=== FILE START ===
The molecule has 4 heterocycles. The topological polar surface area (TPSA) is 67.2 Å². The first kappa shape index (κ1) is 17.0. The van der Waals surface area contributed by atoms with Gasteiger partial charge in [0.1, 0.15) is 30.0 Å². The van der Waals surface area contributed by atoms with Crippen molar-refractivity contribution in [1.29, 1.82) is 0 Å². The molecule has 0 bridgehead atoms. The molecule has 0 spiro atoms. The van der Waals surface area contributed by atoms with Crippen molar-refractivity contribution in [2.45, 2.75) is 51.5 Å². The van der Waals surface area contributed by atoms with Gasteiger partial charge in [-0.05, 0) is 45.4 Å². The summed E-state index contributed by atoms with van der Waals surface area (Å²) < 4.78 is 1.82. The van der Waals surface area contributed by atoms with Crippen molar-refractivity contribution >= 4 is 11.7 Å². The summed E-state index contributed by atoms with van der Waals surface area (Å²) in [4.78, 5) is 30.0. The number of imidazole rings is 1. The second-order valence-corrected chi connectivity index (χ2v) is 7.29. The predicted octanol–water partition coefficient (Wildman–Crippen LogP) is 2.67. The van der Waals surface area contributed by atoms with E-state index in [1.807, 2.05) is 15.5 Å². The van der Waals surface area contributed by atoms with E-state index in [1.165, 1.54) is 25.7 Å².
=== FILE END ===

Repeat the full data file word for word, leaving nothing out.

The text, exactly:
The molecule has 4 heterocycles. The topological polar surface area (TPSA) is 67.2 Å². The first kappa shape index (κ1) is 17.0. The van der Waals surface area contributed by atoms with Gasteiger partial charge in [0.1, 0.15) is 30.0 Å². The van der Waals surface area contributed by atoms with Crippen molar-refractivity contribution in [1.29, 1.82) is 0 Å². The molecule has 0 bridgehead atoms. The molecule has 0 spiro atoms. The van der Waals surface area contributed by atoms with Crippen molar-refractivity contribution in [2.45, 2.75) is 51.5 Å². The van der Waals surface area contributed by atoms with Gasteiger partial charge in [-0.05, 0) is 45.4 Å². The summed E-state index contributed by atoms with van der Waals surface area (Å²) < 4.78 is 1.82. The van der Waals surface area contributed by atoms with Crippen molar-refractivity contribution >= 4 is 11.7 Å². The summed E-state index contributed by atoms with van der Waals surface area (Å²) in [4.78, 5) is 30.0. The number of imidazole rings is 1. The second-order valence-corrected chi connectivity index (χ2v) is 7.29. The predicted octanol–water partition coefficient (Wildman–Crippen LogP) is 2.67. The van der Waals surface area contributed by atoms with E-state index in [1.807, 2.05) is 15.5 Å². The van der Waals surface area contributed by atoms with E-state index in [1.165, 1.54) is 25.7 Å².